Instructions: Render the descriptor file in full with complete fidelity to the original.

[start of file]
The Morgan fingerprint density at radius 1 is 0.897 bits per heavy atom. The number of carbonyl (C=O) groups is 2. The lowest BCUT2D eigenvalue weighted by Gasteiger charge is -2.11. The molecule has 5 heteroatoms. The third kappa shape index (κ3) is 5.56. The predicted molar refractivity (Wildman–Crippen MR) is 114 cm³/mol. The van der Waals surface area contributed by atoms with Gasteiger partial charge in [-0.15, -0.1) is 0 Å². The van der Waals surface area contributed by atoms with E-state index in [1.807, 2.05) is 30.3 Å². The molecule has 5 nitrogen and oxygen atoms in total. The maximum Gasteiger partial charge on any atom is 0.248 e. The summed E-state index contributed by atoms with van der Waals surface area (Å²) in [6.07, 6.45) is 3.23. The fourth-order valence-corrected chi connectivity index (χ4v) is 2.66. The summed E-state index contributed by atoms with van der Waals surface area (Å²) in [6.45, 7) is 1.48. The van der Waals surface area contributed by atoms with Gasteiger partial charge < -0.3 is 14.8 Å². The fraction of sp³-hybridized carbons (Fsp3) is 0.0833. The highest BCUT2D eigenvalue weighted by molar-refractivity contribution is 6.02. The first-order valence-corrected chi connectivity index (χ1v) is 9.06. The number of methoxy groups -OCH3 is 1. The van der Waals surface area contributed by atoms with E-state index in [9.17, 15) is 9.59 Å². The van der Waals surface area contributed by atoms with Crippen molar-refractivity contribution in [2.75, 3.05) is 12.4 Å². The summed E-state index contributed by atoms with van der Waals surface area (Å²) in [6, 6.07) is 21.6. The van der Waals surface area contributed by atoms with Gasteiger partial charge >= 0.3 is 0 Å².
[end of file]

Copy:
The Morgan fingerprint density at radius 1 is 0.897 bits per heavy atom. The number of carbonyl (C=O) groups is 2. The lowest BCUT2D eigenvalue weighted by Gasteiger charge is -2.11. The molecule has 5 heteroatoms. The third kappa shape index (κ3) is 5.56. The predicted molar refractivity (Wildman–Crippen MR) is 114 cm³/mol. The van der Waals surface area contributed by atoms with Gasteiger partial charge in [-0.15, -0.1) is 0 Å². The van der Waals surface area contributed by atoms with E-state index in [1.807, 2.05) is 30.3 Å². The molecule has 5 nitrogen and oxygen atoms in total. The maximum Gasteiger partial charge on any atom is 0.248 e. The summed E-state index contributed by atoms with van der Waals surface area (Å²) in [6.07, 6.45) is 3.23. The fourth-order valence-corrected chi connectivity index (χ4v) is 2.66. The summed E-state index contributed by atoms with van der Waals surface area (Å²) in [6.45, 7) is 1.48. The van der Waals surface area contributed by atoms with Gasteiger partial charge < -0.3 is 14.8 Å². The fraction of sp³-hybridized carbons (Fsp3) is 0.0833. The highest BCUT2D eigenvalue weighted by molar-refractivity contribution is 6.02. The first-order valence-corrected chi connectivity index (χ1v) is 9.06. The number of methoxy groups -OCH3 is 1. The van der Waals surface area contributed by atoms with E-state index in [9.17, 15) is 9.59 Å². The van der Waals surface area contributed by atoms with Crippen molar-refractivity contribution in [2.75, 3.05) is 12.4 Å². The summed E-state index contributed by atoms with van der Waals surface area (Å²) in [6, 6.07) is 21.6. The van der Waals surface area contributed by atoms with Gasteiger partial charge >= 0.3 is 0 Å².